Bloomberg reported that the Saudi Ministry of Finance appointed the Rothschild company to help oversee the restructuring of the Bin Laden Group, the largest construction company in the Kingdom.
According to people familiar with the matter, who asked not to be named, Rothschild’s appointment means that the restructuring process for the giant contractor, already started two years ago by US investment bank Houlihan Lockey, will require additional time to complete.
The Treasury did not respond to Bloomberg’s requests for comment. Rothschild and Houlihan declined to comment.
The bin Laden group is trying to recover from years of losses and reduce a pile of billions of dollars in debt. Last year, Houlihan outlined a roadmap for the company’s lenders to restore the company’s ability to build mega-projects that are central to the Saudi crown prince’s ambitious economic reform plans.
As a shareholder, lender and client of Bin Laden, the Saudi government has a central role in the restructuring process, having already loaned 20 billion Saudi riyals ($5.3 billion) to help stabilize the company and pledging to double this to help the group resume and complete vital projects in the two cities of Mecca The Holy City, according to Bloomberg.
The Bin Laden Group has played a major role in building most of Saudi Arabia’s infrastructure since the founding of the modern state in 1932. But it was not accepted by the government after a crane accident in Mecca in 2015.
The Golden Clock Tower in Makkah, owned by the Saudi government, is one of the most prominent projects of the Bin Laden Group. The project was built at a cost of 15 billion dollars and was completed in 2011. It includes seven towers of hotels and shopping centers and atop the Kaaba in Mecca, the holy city visited by millions of pilgrims every year.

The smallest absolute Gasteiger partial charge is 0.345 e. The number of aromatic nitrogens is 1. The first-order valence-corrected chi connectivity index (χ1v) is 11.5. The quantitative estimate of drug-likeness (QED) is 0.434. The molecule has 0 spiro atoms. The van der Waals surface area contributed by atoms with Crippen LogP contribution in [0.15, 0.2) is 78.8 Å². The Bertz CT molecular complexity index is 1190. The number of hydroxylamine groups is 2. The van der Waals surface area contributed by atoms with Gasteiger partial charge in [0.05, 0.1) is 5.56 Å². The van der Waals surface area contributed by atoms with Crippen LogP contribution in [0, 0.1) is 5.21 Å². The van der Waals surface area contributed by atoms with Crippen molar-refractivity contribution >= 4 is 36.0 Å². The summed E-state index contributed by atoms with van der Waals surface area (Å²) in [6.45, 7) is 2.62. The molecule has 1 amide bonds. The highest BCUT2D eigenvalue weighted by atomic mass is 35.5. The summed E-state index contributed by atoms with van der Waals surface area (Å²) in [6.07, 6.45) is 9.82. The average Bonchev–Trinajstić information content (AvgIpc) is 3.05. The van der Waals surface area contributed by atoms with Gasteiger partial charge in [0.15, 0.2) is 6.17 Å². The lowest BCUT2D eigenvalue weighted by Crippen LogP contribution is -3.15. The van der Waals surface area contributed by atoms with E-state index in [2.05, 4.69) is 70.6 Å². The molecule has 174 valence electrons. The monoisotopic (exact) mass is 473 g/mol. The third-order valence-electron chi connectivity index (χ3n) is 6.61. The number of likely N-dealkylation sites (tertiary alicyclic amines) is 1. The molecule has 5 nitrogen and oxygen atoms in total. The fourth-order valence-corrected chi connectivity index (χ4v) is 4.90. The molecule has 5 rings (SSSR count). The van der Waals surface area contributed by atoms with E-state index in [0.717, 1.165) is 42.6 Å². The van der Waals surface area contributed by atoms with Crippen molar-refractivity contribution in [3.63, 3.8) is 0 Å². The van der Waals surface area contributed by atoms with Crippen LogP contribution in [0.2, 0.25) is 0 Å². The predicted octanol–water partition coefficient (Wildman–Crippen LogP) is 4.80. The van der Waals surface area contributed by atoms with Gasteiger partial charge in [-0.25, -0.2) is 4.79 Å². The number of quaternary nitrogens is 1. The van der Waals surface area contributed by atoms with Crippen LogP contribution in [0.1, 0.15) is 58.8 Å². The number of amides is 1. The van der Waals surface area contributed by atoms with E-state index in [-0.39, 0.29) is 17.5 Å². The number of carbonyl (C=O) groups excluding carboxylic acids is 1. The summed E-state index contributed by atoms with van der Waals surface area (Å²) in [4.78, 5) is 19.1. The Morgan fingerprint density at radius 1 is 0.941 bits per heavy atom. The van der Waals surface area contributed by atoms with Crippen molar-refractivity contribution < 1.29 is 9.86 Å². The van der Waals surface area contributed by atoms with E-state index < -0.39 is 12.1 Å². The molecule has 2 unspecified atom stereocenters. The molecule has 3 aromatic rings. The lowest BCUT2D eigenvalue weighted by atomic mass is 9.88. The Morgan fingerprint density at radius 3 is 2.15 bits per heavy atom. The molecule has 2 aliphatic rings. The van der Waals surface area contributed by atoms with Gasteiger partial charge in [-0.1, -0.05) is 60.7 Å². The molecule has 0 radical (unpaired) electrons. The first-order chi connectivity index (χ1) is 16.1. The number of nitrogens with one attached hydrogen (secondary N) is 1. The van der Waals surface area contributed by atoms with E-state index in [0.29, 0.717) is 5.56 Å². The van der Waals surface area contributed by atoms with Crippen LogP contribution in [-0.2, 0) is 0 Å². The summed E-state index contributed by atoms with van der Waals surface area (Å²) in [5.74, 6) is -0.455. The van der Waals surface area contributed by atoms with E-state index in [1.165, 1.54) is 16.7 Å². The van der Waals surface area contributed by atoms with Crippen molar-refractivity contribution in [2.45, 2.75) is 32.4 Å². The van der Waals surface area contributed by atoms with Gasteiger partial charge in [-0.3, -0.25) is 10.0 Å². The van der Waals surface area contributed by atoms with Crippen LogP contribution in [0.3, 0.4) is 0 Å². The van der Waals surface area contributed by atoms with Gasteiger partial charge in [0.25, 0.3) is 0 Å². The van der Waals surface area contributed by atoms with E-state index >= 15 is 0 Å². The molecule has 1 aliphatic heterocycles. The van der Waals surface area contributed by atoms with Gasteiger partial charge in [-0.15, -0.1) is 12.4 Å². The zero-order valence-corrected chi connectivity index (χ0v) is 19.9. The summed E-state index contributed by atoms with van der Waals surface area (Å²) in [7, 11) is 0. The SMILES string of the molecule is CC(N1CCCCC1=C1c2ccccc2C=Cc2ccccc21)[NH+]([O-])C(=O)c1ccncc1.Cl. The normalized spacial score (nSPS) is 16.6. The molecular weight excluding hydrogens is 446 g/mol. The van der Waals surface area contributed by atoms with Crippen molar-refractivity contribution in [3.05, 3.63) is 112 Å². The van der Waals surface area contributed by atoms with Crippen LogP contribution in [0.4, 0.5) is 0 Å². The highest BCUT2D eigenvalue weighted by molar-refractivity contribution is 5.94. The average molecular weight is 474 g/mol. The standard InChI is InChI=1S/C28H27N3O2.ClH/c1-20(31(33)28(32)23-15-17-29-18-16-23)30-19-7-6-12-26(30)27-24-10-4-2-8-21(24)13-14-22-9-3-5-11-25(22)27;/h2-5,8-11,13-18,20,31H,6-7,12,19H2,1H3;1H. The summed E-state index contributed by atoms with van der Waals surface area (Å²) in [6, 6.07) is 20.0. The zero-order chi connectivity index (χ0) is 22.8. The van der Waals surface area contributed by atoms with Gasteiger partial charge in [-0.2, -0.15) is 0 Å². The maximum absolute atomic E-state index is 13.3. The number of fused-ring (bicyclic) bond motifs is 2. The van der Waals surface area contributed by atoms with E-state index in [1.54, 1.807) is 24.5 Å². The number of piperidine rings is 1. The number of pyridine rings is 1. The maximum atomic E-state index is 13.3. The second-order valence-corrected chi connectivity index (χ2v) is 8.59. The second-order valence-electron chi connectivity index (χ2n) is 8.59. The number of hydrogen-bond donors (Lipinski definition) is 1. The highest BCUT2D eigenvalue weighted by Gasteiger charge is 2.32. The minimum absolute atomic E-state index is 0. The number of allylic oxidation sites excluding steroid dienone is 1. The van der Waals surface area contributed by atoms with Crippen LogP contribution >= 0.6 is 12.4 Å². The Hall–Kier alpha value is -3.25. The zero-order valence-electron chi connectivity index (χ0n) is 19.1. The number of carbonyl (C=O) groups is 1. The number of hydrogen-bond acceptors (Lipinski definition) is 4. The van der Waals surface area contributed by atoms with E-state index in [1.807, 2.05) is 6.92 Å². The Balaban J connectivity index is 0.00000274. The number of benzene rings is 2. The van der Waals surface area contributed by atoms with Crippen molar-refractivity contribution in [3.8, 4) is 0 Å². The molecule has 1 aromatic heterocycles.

Early last year, bin Laden’s lenders were considering hiring Rothschild to help them navigate the transition, Bloomberg reported.
In May 2020, informed sources told Reuters that the Binladin Holding Group was seeking a consultant to reduce costs as well as restructure the debts of the skyscraper complex in Mecca.
The move came as part of efforts to restructure the giant construction group after the government acquired a 35 percent share of the bin Laden family members who were exposed to the anti-graft campaign launched by Prince Mohammed bin Salman at the Ritz-Carlton Hotel in late 2017.
At the time, a spokesperson for the Saudi Ministry of Finance told Reuters, “We recognize and support the efforts of the Saudi Binladin Group’s board of directors to achieve greater efficiency in their operations and restructure their balance sheet to enable them to harness strength and excellence in execution to bounce back and excel as an important contractor and developer in the region and beyond.” .
Most recently, the Saudi wealth fund is considering investing hundreds of millions of dollars in four local contractors to support the kingdom’s local construction industry, Bloomberg reported.